The optimized results on per capita and daily basis are shown in Table 4 for MANS 2003 and Table 5 for MANS 2014. Overall, the serving and nutrient goals that were not achieved in the observed dietary intake are met in the optimized diets. The most noticeable result from nutrition perspective is the lack of consumption in calcium nutrient. Malaysian adults are found to have consumed less calcium than the minimum recommendations in both observed years. This is consistent to the lesser quantity intake for milk and vegetables food groups listed in Table 6. Hence, the intake of milk and vegetable products are suggested to increase. Previous research [36] found that income, gender, health condition, and location of residence are highly correlated to low intake of vegetable products. Among them, low income is an expected factor due to consumers are likely to allocate their limited budget to more essential food (such as rice) and non-food items (such as clothing and housing). Also, domestic milk production is slow in its growth in Malaysia and thus of high reliance on imported products. Milk products are not exactly available or affordable by all, which could trigger its low intake [37]. In addition, some studies also found that Malaysians could have high prevalence rate of lactose intolerance [38, 39] and they are advised to consider soybeans and vegetables as alternatives to supplement the intake of calcium.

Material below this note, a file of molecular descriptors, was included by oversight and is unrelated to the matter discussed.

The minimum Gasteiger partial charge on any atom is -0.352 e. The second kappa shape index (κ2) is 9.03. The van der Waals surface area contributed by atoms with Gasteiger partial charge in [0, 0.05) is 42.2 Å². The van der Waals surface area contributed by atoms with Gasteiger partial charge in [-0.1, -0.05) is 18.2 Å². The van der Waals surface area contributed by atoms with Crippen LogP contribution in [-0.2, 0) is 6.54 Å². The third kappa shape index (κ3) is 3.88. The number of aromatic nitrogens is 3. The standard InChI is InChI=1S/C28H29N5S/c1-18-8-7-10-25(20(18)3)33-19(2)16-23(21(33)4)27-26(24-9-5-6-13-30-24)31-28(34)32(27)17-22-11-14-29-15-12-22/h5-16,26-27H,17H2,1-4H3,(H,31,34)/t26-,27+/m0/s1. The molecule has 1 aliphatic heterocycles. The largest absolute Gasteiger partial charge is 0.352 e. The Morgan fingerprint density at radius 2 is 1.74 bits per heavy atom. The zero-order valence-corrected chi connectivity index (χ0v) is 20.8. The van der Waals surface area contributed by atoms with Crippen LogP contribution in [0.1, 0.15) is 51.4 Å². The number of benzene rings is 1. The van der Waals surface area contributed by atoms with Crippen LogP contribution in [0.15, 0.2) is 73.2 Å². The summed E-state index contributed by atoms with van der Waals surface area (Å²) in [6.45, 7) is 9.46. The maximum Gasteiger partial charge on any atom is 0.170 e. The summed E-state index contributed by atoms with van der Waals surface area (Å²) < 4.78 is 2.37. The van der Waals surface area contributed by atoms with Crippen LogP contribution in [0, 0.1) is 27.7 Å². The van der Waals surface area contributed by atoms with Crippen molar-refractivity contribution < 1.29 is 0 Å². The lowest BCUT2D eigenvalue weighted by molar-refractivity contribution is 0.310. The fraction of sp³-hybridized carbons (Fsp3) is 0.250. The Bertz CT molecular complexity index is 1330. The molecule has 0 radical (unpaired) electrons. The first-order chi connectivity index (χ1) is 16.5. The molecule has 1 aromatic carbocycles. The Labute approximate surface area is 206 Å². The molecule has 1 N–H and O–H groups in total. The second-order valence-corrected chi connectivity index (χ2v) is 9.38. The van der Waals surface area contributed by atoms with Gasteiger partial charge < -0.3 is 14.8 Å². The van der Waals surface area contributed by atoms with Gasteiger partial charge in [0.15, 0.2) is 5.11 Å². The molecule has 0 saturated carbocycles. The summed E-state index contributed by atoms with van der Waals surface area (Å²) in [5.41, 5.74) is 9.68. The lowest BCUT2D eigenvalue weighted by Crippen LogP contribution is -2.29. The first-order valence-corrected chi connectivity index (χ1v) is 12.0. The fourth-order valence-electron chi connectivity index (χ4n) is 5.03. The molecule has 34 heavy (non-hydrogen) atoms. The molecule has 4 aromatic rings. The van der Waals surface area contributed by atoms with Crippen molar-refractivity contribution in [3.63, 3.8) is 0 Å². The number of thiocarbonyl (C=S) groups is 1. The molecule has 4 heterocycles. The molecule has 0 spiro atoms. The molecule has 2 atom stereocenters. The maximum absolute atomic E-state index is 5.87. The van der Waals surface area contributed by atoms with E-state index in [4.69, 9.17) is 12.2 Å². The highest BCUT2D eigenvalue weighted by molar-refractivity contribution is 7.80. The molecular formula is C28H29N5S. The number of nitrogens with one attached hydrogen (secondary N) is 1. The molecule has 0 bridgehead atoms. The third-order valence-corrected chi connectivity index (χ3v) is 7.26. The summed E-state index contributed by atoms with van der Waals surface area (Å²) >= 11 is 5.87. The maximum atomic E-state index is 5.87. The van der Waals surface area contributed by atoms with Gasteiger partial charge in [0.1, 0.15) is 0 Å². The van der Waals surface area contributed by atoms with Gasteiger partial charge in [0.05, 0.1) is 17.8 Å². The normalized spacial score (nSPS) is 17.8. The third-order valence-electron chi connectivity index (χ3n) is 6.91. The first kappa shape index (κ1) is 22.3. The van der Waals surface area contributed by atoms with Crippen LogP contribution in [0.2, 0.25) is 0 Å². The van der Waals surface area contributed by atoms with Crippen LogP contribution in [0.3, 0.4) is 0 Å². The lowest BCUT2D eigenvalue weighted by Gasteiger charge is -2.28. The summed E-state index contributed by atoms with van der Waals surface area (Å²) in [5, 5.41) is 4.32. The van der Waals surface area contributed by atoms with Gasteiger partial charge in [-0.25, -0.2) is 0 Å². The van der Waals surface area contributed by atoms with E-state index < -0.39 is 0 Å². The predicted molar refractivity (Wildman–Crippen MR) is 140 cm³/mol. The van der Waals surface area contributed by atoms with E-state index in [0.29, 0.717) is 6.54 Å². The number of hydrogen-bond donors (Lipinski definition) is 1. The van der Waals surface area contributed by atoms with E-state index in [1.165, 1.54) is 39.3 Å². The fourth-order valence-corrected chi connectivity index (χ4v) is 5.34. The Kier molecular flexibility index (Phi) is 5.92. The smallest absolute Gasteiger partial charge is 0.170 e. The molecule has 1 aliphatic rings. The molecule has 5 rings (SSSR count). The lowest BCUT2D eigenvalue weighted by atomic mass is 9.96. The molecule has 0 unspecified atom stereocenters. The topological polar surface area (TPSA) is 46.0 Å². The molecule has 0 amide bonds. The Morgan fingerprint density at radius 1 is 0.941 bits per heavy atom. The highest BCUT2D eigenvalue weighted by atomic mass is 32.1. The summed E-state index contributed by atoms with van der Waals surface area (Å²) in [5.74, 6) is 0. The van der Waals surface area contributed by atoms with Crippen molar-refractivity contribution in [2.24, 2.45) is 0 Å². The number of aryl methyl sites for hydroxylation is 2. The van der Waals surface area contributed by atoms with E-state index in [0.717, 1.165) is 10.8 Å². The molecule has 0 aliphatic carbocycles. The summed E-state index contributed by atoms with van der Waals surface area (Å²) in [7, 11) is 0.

Table 4 Comparison of per capita daily nutrient content between the observed and optimal food intakes by food groups, MANS 2003
Table 5 Comparison of per capita daily nutrient content between the observed and optimal food intakes by food groups, MANS 2014